Network Media Lies
Dr. Michael L. Ford
15 July 2005
	Recognizing accounts of events are often difficult
for the people who experience them. This has been a
common phenomenon in my lifetime. Recently I
corresponded with a friend on the front lines of the
battle for freedom in Iraq about a particular
incident. These words are his unedited: 
“I really appreciated this, though I think many
Americans would not recognize the significance as the
news media makes it look like it is Iraqis fighting
us. What few Iraqis have been fighting us have been
found to be fighting for money and not a cause. Most
of what we are dealing with are insurgents who sneak
in on over the border from Syria, etc…”
	This professional soldier’s comments are not from an
observer with a negative personal agenda, but from a
man dealing with the situation every day. He ought to
know of what he speaks. You see, his life and the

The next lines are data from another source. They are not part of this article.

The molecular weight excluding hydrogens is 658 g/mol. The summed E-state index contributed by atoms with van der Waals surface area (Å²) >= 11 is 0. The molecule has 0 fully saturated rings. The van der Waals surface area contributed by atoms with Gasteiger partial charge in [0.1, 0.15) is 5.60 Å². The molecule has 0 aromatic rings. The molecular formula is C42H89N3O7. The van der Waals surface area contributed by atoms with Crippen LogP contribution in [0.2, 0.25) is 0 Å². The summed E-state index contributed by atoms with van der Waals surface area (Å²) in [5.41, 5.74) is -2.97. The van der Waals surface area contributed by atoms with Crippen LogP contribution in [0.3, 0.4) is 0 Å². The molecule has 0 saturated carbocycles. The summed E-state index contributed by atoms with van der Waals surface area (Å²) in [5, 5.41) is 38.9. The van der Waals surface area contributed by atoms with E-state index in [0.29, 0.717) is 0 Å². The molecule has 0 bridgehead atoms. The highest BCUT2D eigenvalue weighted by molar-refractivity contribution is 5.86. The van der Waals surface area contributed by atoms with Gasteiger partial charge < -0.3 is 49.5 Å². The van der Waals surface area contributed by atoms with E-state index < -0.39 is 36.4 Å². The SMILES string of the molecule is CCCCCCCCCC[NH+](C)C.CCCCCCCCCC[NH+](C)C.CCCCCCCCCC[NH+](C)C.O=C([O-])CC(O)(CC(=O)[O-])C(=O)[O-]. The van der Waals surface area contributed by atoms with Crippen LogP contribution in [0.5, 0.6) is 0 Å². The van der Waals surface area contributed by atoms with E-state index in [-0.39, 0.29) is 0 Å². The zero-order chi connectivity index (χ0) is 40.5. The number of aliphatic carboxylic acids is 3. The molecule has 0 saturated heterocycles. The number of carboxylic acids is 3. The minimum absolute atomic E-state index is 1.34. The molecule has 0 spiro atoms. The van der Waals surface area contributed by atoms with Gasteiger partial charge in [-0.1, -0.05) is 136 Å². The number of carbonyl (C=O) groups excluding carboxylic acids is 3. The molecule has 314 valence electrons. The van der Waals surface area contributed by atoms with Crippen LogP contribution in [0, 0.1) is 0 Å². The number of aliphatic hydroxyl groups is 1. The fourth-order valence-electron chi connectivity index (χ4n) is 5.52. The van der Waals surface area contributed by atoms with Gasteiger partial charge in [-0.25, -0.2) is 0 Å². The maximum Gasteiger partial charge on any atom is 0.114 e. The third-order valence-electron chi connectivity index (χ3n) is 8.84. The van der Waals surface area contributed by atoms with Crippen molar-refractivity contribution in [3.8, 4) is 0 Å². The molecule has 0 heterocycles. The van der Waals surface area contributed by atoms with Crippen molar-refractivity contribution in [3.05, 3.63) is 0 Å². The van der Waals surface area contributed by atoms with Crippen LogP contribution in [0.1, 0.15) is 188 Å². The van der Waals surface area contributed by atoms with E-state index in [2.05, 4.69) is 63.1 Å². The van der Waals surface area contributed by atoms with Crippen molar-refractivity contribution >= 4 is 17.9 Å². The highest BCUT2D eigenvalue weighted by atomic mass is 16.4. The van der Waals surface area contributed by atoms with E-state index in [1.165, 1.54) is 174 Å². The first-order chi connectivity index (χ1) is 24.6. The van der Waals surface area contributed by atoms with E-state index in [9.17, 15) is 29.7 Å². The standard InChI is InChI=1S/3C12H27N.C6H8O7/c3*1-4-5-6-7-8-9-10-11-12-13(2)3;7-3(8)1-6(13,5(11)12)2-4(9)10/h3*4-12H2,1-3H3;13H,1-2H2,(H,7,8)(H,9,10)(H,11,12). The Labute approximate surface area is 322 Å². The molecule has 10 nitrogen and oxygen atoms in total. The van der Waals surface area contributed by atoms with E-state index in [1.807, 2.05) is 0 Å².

lives of the men in his charge depend on his being
fully aware of his situation, including who his enemy
is. Granted he does have a personal agenda greater
than even life itself called “God, Honor, Country.”
That is the kind of purpose foreign to the network
personalities seen on the nightly news broadcasts.
	Unfortunately, the things that motivate my military
friend and so many like him are foreign to many of
those who darken the halls of Congress as well as the
networks. I speak of those who collude with subversive
“reporters” to undermine the war effort. They seek to
gain some advantage for their agenda even though it
damages the very security of the Nation. With their
invented “facts” and the abilities of the
propagandists of the journalistic left many people
across America have been deceived.
	Listening closely to major networks recently I
noticed two common ways of subtle fact twisting that
are not quite outright lying. These people use the
methods continually but most listeners are unaware. 
The first of these is in the choices of words,
particularly adjectives. The descriptive tools of
language are used to influence opinion so hearers will
think the way the pundits want. The second is in the
way words are said. The most common use of
vocalization is to convey an idea that says, “I do not
believe this and neither should you.” These ways of
lying are often the best tools of expert liars.

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